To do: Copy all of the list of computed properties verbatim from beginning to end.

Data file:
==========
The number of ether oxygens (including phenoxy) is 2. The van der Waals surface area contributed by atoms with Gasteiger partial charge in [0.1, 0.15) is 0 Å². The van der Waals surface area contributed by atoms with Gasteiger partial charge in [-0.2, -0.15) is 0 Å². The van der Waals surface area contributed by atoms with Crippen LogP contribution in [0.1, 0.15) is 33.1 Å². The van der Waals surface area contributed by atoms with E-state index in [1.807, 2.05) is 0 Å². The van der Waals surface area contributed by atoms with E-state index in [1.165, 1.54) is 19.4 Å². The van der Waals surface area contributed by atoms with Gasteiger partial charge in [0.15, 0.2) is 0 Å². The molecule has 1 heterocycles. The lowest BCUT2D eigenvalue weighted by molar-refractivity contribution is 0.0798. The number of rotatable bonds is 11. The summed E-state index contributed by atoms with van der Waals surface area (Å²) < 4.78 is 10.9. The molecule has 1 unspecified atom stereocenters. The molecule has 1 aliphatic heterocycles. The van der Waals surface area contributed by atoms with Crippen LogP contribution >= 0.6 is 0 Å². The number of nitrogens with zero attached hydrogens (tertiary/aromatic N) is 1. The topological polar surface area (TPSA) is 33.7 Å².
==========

The number of ether oxygens (including phenoxy) is 2. The van der Waals surface area contributed by atoms with Gasteiger partial charge in [0.1, 0.15) is 0 Å². The van der Waals surface area contributed by atoms with Gasteiger partial charge in [-0.2, -0.15) is 0 Å². The van der Waals surface area contributed by atoms with Crippen LogP contribution in [0.1, 0.15) is 33.1 Å². The van der Waals surface area contributed by atoms with E-state index in [1.807, 2.05) is 0 Å². The van der Waals surface area contributed by atoms with E-state index in [1.165, 1.54) is 19.4 Å². The van der Waals surface area contributed by atoms with Gasteiger partial charge in [0.15, 0.2) is 0 Å². The molecule has 1 heterocycles. The lowest BCUT2D eigenvalue weighted by molar-refractivity contribution is 0.0798. The number of rotatable bonds is 11. The summed E-state index contributed by atoms with van der Waals surface area (Å²) < 4.78 is 10.9. The molecule has 1 unspecified atom stereocenters. The molecule has 1 aliphatic heterocycles. The van der Waals surface area contributed by atoms with Crippen LogP contribution >= 0.6 is 0 Å². The number of nitrogens with zero attached hydrogens (tertiary/aromatic N) is 1. The topological polar surface area (TPSA) is 33.7 Å².